Prior to this series Zimbabwe had beaten South Africa just twice, at the World Cup in England in 1999 and in an ODI at Kingsmead in Durban the following year. They trounced their southern neighbours twice in a week in this series, showing just how far this team has come.
“We’re over the moon,” said Taylor, who contributed an unbeaten 50 in an unbroken partnership of 118 with Hamilton Masakadza in Sunday’s final. “It’s a major win against a good quality international team so we’re extremely proud of the way we prepared leading up to this series.” The day had belonged to Zimbabwe from the very first ball, when Kyle Jarvis removed the explosive South African opener Richard Levi. South African captain Hashim Amla soon followed Levi to the pavilion and Zimbabwe never looked back, bossing the game from that point onwards.
“Our first six overs in the Powerplay with the ball really set the tone,” agreed Taylor. “We got two of their best players out and it was hard for them to come back and post a competitive total. The way we started with the bat was also really good to watch.”
The result showed just what it’s possible for Zimbabwe to achieve with the right personnel and adequate preparation. The team’s successful return to Test cricket against Bangladesh in August last year was built around a holistic approach to team-building, and their methods this time around were no different. A training squad was announced at the beginning of May, and assistant coach Stephen Mangongo insisted that the entire staff had approached the series as a high-profile, important event.
The preparation paid off as Zimbabwe started strongly with wins over both Bangladesh and South Africa. Their form fell away a little after that, and after successive losses they scraped into the final by virtue of their superior net run-rate. “It takes character to come back from two losses,” insisted Taylor. “To perform the way we did today was outstanding.”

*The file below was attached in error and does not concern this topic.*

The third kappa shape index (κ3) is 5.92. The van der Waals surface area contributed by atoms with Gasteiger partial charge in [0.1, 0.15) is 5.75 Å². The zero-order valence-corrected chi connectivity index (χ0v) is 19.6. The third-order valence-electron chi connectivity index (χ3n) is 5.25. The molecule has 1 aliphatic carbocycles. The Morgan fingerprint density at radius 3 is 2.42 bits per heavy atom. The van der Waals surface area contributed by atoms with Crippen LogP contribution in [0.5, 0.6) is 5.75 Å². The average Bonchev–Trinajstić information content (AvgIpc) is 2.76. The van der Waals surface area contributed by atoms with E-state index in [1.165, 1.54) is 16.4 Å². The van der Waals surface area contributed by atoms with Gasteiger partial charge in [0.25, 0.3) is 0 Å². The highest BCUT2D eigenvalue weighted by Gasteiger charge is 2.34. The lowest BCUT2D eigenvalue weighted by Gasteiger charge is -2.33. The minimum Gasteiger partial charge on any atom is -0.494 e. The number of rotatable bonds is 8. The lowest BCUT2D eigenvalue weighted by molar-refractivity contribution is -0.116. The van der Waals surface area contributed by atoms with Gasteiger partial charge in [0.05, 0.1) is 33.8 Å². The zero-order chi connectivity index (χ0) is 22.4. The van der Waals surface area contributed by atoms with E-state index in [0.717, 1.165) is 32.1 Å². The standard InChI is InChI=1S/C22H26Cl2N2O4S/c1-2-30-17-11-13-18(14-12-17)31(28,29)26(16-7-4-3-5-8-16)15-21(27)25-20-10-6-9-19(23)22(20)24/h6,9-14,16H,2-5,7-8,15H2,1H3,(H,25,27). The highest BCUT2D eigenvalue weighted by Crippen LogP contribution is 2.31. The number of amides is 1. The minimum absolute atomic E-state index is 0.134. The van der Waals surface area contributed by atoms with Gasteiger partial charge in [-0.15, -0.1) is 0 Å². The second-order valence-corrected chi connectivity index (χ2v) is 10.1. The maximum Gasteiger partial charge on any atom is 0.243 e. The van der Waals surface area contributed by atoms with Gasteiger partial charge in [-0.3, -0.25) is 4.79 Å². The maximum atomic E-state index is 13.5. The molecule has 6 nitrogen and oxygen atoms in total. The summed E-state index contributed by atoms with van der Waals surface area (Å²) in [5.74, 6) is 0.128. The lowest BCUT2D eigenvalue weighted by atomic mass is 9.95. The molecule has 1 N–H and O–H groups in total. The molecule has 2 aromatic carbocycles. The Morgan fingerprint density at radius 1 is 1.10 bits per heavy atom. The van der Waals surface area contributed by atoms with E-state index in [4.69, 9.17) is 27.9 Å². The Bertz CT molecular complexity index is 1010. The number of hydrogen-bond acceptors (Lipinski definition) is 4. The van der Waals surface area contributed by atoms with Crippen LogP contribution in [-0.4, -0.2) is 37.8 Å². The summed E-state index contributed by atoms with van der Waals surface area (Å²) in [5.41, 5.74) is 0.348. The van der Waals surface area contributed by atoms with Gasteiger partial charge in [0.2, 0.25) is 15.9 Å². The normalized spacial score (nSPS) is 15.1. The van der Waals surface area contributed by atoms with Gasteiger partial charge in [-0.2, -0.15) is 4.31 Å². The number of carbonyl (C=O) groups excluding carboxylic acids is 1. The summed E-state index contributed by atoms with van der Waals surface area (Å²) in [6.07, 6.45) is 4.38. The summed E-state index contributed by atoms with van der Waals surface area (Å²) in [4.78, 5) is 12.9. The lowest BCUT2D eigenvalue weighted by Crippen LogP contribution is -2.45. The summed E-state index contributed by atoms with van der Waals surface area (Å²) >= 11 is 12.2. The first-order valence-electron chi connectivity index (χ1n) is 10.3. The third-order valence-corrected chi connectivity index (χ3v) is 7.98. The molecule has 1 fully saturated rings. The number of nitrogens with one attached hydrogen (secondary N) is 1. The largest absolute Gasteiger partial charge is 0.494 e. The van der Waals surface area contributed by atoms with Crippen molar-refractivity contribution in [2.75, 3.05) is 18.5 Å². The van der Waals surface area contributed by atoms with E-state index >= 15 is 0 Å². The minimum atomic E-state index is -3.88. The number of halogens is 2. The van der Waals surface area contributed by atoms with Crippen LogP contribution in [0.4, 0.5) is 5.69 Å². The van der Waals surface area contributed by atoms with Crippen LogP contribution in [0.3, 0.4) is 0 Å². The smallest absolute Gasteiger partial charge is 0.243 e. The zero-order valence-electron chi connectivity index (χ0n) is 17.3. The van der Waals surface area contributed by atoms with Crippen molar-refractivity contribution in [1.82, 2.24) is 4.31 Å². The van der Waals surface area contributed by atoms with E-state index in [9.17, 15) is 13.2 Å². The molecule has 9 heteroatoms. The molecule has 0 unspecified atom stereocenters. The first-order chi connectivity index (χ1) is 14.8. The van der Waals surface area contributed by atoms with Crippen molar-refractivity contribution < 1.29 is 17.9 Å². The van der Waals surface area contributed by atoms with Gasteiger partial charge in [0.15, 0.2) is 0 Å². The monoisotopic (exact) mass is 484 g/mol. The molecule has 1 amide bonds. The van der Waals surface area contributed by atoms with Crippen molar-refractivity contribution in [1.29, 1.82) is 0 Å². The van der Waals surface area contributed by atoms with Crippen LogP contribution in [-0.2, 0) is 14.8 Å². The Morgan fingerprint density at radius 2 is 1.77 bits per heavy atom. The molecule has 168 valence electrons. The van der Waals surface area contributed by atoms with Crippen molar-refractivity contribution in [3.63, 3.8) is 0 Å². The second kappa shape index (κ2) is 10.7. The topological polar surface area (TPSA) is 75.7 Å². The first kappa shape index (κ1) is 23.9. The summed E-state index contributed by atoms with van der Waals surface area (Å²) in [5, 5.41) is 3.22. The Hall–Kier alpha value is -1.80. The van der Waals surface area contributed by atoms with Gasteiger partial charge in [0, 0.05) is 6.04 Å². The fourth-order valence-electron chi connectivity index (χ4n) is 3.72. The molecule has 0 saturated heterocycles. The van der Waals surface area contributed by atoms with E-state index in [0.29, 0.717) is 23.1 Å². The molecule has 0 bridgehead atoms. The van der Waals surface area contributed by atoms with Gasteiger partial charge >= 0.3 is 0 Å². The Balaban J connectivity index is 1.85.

Zimbabwe’s three victories in this tournament rested upon strong contributions from an increasingly sturdy top order. Hamilton Masakadza was the best batsman on any side and his 267 runs, including no less than four 50s, rightfully earned him the Man-of-the-Series award. “He’s worked extremely hard and the reward he’s now got is only fair to him. Hopefully he can keep going from strength to strength,” said Taylor.
Masakadza’s imperious form helped Zimbabwe weather the absence of experienced wicketkeeper-batsman Tatenda Taibu, and the bowlers also did well to operate as a unit without elder statesman Ray Price. Indeed, there were three Zimbabweans in the top five of the tournament’s leading wicket-taker tables, with a rejuevenated Chris Mpofu in the top slot with seven scalps. Zimbabwe’s focus now turns to the World Twenty20, where they’ll be in a tough group with hosts Sri Lanka and a full-strength South Africa. “There’ll be a lot of spot training, and a bit of A cricket against South Africa A and Sri Lanka A,” concluded Taylor.Post published in: Cricket